Singer Lauryn Hill Replies to IRS Charges
|June 16, 2012||Posted by Staff under Ed. JJS Blend, News|
Taxman Goes After a Non-Banker, Non-Insider
Why would anyone try to escape taxes? They’re as inevitable as death. Aren’t they? These two 2012 articles are from the Associated Press, Jun 7, and the BBC, Jun 12.
by Samantha Henry and by BBC
Singer Lauryn Hill Faces Federal Tax Charges
Five-time Grammy winner Lauryn Hill has been charged with failing to file income tax returns for several years with the IRS, the U.S. Attorney’s office announced.
Hill earned more than $1.6 million during 2005, 2006 and 2007, the three years that she allegedly failed to file returns, federal prosecutors said. Hill’s primary source of income is royalties from the recording and film industries, prosecutors said. She also owns and operates four corporations: Creations Music, Inc., Boogie Tours, Inc., L.H. Productions 2001, Inc., and Studio 22, Inc., according to court papers.
The 37-year-old Hill got her start with The Fugees and began her solo career in 1998 with the critically acclaimed album, “The Miseducation of Lauryn Hill.”
The album, praised by critics for its incisive lyrics and synthesis of rap and soul, sold 8 million copies. Hill was pronounced the face of “The Hip-Hop Nation,” by Time magazine.
She then largely disappeared from public view to raise her six children, five of whom she had with Rohan Marley, the son of famed reggae singer Bob Marley.
Hill lives in South Orange, a suburb just west of Newark, and had attended Columbia High School in Maplewood.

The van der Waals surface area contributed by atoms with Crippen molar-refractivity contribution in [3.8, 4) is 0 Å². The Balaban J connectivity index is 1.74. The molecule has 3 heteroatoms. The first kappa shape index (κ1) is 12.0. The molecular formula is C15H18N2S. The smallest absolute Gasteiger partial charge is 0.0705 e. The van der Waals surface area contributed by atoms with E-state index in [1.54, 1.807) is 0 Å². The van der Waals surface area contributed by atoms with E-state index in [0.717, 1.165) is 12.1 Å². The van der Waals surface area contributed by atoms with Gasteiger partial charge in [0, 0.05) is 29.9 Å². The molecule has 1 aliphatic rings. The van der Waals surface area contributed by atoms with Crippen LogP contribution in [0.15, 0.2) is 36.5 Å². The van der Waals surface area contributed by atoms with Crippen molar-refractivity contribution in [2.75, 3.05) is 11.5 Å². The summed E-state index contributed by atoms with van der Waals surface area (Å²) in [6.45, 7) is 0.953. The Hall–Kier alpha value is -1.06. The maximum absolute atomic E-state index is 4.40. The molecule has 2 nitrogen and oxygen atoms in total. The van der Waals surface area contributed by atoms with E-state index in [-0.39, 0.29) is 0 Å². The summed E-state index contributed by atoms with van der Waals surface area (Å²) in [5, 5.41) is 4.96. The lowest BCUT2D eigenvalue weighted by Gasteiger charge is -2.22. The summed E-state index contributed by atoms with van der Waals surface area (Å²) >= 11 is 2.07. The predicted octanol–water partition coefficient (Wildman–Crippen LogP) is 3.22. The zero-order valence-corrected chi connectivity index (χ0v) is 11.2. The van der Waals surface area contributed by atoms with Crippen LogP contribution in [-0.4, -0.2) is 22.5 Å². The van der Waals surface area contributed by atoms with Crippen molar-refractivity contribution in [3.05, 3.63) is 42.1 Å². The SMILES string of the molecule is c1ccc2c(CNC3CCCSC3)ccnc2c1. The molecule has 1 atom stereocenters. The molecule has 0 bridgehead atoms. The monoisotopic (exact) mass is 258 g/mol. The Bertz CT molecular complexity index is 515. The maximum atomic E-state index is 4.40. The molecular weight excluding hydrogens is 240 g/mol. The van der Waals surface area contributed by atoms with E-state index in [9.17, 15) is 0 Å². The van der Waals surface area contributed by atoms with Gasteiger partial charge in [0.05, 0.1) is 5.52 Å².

Lauryn Hill Responds to Tax Evasion Charges
US singer Lauryn Hill has said she failed to file income tax returns for three years after going “underground”.
In a statement on her blog, Hill, 37, said she withdrew from public life for the “safety, health, and freedom” of herself and her family.
The former Fugees star added “there were no exotic trips, no fleet of cars, just an all out war for safety, integrity, wholeness, and health”.
Hill explained on her Tumblr site: “I did this in order to build a community of people, like-minded in their desire for freedom and the right to pursue their goals and lives without being manipulated and controlled by a media protected military industrial complex with a completely different agenda.”
The singer admitted she stopped paying taxes during this period but says her intention “has always been to get this situation rectified”.
She continued that she did not “deliberately abandon any responsibilities” but added, “obviously, the danger I faced was not accepted as reasonable grounds for deferring my tax payments.”
The Fugees’ album The Score achieved worldwide success in 1996. Two years later, Hill released her debut solo album — The Miseducation Of Lauryn Hill — to wide critical acclaim.
The singer also appeared alongside Whoopi Goldberg in Sister Act 2: Back in the Habit.
Hill ended her statement by addressing fans. “To those supporters who were told that I abandoned them, that is untrue,” she wrote.
“I abandoned greed, corruption, and compromise, never you, and never the artistic gifts and abilities that sustained me.”
She is due in court on 29 June after being charged last week.
JJS: Hill earned her money. Many wealthy people don’t. Hill didn’t get corporate welfare like a banker’s bailout. Hill didn’t get an inflated payment as do military contractors. Hill didn’t keep the royalties belonging to the public after extracting resources from federal land, as do oil economies. Hill actually provided a service, a good, that other people were happily willing to pay for, no cheating or coercion involved. So she definitely earned what she got.